These metrics verify whether this approach to service delivery is succeeding through looking at measures such as the number of releases that are rolled back due to problems and the time taken to restore service after a problem.
Customer and business value.
Ultimately, the reason for using DevOps is to achieve business goals. Companies should create metrics that assess whether DevOps is helping to roll out functionality more quickly, and improving customer loyalty.
Metrics are made at a moment in time, and an effective metrics program requires an ongoing program of assessment. Metrics which are continuously passed can be removed from the program; metrics which are not met can indicate unrealistic goals or a problem with the DevOps implementation. It's easy to backslide and measure only traditional operations metrics or technical factors such as number of bugs, but it's important to retain the emphasis on internal collaboration and customer satisfaction. The real ROI of DevOps comes when your teams work as one to meet business goals.
How do you decide which candidates to bring in for an interview? Reading their resume gives you an idea of their skills – at least the skills they claim – but lots of candidates look a lot better on paper than they do in person. You and your team can end up spending a lot of time meeting with candidates who can't do the job. One way to cut down on wasted time is to work with a staffing agency that can effectively pre-screen candidates for you. While a recruiter can't make the ultimate decision as to whether a candidate is the right person for you to hire, we can screen for common shortcomings, and make sure you spend your time talking to the best potential new hires.
Staffing agencies talk in-depth with candidates before we pass their resumes on to you. If your job requires a candidate who can speak with confidence and give effective presentations, our conversations with the job seeker let us evaluate their ability before you meet them.
Our conversations with job seekers always touch on what they're looking for in the position, in the workplace, and longer term in their career. This lets us make sure that the candidates we send to you will fit in and stick around for the long haul.
We can conduct behavioral interviews to assess candidates' problem-solving skills. These interviews ask questions that let the candidate demonstrate resourcefulness, creativity, and analytical thinking.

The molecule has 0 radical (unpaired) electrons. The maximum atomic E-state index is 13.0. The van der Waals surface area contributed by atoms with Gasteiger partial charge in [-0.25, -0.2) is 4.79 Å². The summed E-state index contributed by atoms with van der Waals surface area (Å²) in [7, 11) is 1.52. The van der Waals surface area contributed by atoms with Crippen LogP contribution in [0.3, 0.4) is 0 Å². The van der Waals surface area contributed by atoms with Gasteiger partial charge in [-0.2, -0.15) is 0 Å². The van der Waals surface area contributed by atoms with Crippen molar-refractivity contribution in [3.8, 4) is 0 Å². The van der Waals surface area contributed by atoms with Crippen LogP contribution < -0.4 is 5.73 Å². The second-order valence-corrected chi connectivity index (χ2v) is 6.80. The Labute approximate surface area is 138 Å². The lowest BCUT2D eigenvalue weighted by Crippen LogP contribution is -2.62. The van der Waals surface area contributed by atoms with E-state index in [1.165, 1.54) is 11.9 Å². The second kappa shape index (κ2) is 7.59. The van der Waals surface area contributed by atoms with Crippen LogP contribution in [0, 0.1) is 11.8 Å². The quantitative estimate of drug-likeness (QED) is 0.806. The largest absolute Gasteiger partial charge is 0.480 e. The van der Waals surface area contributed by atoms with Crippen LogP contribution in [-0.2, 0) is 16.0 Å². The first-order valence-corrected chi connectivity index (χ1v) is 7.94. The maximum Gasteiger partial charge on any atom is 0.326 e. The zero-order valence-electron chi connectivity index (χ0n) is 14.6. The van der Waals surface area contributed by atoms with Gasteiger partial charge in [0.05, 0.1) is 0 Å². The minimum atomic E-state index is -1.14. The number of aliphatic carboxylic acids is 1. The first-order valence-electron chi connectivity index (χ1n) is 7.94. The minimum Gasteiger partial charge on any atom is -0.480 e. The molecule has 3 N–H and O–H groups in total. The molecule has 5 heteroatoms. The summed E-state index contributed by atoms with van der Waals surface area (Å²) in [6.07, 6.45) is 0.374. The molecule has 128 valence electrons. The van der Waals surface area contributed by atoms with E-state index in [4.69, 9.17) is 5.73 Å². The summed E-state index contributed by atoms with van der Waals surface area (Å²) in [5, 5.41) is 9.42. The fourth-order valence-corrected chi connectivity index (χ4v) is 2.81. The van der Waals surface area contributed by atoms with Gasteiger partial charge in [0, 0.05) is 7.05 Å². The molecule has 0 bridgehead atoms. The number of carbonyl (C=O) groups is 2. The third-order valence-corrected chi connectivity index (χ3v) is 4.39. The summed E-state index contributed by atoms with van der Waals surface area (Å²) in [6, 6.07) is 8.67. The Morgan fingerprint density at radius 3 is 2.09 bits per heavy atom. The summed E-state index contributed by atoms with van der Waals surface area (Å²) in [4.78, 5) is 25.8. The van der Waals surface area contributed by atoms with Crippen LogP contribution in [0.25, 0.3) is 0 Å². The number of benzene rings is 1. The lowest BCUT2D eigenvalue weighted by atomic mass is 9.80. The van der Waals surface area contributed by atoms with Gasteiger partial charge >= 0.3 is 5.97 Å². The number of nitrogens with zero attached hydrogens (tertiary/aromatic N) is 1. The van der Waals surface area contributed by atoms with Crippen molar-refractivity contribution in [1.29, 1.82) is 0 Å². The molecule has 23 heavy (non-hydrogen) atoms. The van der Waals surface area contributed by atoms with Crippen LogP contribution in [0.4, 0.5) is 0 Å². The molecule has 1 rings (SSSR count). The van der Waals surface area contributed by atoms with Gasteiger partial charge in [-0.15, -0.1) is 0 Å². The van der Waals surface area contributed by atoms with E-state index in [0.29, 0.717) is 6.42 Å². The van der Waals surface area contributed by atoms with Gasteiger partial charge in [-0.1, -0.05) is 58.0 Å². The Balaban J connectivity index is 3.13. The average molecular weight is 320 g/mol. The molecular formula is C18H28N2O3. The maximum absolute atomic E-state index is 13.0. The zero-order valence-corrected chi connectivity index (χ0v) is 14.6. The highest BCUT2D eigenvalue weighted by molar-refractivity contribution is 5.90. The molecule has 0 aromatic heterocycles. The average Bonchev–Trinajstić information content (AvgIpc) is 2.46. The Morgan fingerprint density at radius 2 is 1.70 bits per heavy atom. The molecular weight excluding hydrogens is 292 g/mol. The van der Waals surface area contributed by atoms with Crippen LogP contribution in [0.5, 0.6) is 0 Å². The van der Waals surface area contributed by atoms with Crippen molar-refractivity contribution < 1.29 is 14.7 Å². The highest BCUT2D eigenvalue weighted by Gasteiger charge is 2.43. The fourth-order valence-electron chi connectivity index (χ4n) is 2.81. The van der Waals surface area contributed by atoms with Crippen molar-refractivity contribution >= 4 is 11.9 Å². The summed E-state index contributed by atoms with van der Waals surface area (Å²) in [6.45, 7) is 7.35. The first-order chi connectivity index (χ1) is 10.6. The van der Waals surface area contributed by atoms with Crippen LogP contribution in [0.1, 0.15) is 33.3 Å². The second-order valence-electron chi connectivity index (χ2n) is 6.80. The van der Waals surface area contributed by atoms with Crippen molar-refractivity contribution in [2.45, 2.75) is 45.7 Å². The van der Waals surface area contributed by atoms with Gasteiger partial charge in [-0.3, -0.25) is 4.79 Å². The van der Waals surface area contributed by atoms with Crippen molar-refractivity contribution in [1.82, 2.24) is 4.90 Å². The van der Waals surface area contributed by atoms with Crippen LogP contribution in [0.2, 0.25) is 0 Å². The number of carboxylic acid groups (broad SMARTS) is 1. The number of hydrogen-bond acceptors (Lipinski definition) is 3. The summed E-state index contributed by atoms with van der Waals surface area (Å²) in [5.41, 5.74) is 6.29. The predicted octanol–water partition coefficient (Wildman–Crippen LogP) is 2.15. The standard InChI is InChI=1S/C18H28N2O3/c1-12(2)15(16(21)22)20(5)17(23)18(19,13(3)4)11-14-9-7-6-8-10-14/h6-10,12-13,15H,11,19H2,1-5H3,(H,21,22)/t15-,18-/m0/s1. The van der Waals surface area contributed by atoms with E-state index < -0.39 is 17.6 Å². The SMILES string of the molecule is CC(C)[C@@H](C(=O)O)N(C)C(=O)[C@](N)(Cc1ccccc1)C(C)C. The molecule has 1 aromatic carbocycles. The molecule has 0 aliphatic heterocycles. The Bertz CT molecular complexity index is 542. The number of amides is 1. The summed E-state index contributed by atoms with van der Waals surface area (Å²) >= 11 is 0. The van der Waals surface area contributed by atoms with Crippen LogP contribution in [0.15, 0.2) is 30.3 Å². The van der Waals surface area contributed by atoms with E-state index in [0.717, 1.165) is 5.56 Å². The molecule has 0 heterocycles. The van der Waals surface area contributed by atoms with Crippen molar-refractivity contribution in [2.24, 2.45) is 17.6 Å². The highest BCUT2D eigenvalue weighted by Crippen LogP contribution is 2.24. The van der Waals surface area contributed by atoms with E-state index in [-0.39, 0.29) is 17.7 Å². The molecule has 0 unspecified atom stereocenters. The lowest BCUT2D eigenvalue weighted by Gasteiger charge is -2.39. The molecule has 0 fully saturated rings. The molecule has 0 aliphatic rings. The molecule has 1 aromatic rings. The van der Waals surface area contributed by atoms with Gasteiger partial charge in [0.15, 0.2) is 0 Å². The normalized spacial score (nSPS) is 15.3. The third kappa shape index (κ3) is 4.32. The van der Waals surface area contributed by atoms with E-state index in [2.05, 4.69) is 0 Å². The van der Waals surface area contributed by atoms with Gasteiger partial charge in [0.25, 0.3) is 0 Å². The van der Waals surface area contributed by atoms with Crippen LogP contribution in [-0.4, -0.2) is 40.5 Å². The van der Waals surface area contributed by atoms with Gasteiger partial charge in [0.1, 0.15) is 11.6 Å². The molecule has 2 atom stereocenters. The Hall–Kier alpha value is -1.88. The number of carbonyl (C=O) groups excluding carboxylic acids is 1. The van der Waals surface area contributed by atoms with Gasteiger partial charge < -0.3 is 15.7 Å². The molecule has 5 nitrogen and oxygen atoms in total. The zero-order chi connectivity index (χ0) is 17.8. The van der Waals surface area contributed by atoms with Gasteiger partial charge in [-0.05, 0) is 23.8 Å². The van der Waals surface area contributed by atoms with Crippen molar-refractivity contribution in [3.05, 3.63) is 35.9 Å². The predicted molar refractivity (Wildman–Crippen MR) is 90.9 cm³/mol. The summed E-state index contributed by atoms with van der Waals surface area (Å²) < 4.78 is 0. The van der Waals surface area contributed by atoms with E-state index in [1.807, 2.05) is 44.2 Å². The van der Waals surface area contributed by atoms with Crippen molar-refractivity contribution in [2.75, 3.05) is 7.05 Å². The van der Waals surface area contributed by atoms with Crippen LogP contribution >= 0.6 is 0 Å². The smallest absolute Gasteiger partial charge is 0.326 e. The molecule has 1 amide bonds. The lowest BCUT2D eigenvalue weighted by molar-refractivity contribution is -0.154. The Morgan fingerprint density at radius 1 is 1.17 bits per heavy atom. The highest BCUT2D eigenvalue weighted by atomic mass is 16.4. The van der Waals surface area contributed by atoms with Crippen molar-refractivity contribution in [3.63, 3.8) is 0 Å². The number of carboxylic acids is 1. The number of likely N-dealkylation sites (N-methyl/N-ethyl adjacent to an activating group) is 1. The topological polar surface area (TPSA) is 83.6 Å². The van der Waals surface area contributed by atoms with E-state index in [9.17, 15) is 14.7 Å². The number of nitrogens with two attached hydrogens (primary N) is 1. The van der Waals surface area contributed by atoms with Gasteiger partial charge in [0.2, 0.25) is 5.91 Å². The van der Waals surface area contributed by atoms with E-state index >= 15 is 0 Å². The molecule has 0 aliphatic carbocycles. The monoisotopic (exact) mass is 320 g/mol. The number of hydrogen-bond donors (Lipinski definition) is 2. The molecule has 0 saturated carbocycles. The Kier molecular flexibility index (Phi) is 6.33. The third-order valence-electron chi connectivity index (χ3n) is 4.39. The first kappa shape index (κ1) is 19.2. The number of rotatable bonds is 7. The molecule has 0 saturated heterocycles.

Staffing agencies can do more than just match acronyms on candidates' resumes against the acronyms in your job descriptions. We can give candidates technical tests to confirm a baseline level of ability before they ever meet your staff.
Whether you're hiring because you're staffing up for a new project, or need to replace an employee who's resigned, you want to find your new employee as quickly as possible. Working with a staffing agency that's experienced in screening candidates is an effective way to speed up the process. We'll weed out the candidates who don't have the soft skills or personality for the position, and let you focus on the hard technical criteria that are your expertise.
When you're applying for a corporate job, it makes sense to go for a corporate look at your interview. You want to look like you can fit in and do the job. When you're applying for a job at a startup, deciding what to wear isn't so straightforward. Startups are the antithesis of corporate, and without a dress code, their employees usually wear pretty much whatever they want. But that doesn't mean you can wear whatever you want to your interview.
Every startup is different. To some extent, you need to use common sense based on what you've heard about this specific startup and the specific role you're interviewing for. Sales jobs and other jobs that require meeting with customers may require a more pulled-together appearance. So what follows, then, aren't rules but guidelines that will help you decide how to present yourself.
It doesn't matter how casual the dress code is; your clothes should be freshly laundered. You should not be rumpled, smelly or stained, it will seem like you aren't able to handle basic self care, or give the position your respect.
A pulled-together look is always better. That doesn't mean formal, but it does mean looking like you made an effort. It's not so much the specifics of what you wear, but that you give an impression that the interview is a big deal to you.
Not all casual environments are the same. Some are fine with short; others draw the line at jeans. It's better to be one step more formal than the workplace than to push it too far.
For both gents and ladies, khakis and a button-down shirt are always a safe choice. There's no need for a tie. Ladies can also wear a dress; just don't go too short or too low cut. If you go with jeans, darker colors read more formal than light colors. A sports jacket or blazer also step up your style when you wear jeans.
No smart company will make the decision to hire you based solely on what you wear to the interview, but it's another piece of information they'll consider. Miss the mark too badly and they'll wonder about your judgment. Make a smart wardrobe choice for your interview, and once you're hired, you can dress like you belong there.
Companies engage with customers in more ways than ever. These engagements are more public than ever, too. Previously, the business controlled the public content, through ads and marketing activities. Interactions with consumers were private.
Today, though, social media makes interactions with customers public. Sometimes negative comments on social media are legitimate customer complaints that merit an investigation and corporate response. Sometimes, however, they're trolls who simply enjoy provoking, or, worse, want to damage the company.
It's difficult to manage trolls; simply shutting down a forum can also lead to negative publicity. Companies can use the following strategies in responding to trolls instead.
Don't Respond at All